Study cites Osprey IT deficiencies

An internal Pentagon study of the Marine Corps' developmental V-22 Osprey

aircraft found that as many as 22 "major deficiencies" in on-board systems

received temporary waivers during testing and evaluation of the aircraft.

The report, released Aug. 15 by the Defense Department's inspector general,

concluded that because so many major deficiencies had been waived during

testing, the aircraft may not be capable of performing all of its

required missions once fully fielded. The study also concluded that some

of the deficiencies represent "a severe hazard to the weapon system or personnel."

"Beginning full-rate production at the same time that major deficiencies

are still undergoing testing could result in the V-22 program's incurring

additional costs to correct deficiencies in existing aircraft," the report

states.

The V-22 Osprey Joint Advanced Vertical Aircraft acts like a helicopter

during takeoff and landing. Once in the air, it converts the position of

its engines to a turboprop aircraft. Although the IG report found that the

aircraft had not been cleared to conduct combat maneuvers, an Osprey crashed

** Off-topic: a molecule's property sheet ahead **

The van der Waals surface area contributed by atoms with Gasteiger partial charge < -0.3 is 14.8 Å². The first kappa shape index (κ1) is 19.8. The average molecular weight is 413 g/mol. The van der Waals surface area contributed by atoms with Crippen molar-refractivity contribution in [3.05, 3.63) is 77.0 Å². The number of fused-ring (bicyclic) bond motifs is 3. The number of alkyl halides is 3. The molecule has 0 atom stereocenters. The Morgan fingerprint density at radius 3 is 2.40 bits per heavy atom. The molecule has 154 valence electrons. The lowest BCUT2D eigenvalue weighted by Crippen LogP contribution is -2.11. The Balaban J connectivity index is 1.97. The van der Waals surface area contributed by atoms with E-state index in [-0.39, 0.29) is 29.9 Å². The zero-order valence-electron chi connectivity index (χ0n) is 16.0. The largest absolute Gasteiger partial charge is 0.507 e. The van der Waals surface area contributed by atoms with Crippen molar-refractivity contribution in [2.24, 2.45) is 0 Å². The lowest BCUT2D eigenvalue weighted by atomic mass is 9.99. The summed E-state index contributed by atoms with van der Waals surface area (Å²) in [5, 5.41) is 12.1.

April 18 during a tactical exercise in Arizona, killing all 19 Marines aboard.

In a written response to the study, Marine Corps and Navy officials

challenged the IG's findings and claimed that there are not 22 major deficiencies

in the aircraft's operational effectiveness, "and the deficiencies described

are in no way safety-related." Officials added that no operational requirements

had been waived and that the V-22 program office believes all key performance

parameters will be met.

The Navy and Marines plan to complete a detailed review of all testing

waivers requested by the program by September. Corrections to many of the

identified deficiencies are planned between December 2001 and February 2002.

The report comes at a critical time for the Osprey program. In the aftermath

of the April crash, critics have charged that the program suffers from serious

shortcomings. The IG report listed the following major deficiencies in IT

systems as having received a waiver from testing:

* The aircraft is not cleared for air combat maneuvering.

* The aircraft is unable to align Light Weight Inertial Navigation System

without Global Positioning System signal.

* The multifunction display has low reliability.

* The pilot is isolated from intercommunication system wile transmitting

in unsecured mode.

* A ground collision avoidance and warning system not available.

* The Avionics Navigation System does not provide data other than World

Geodetic System.

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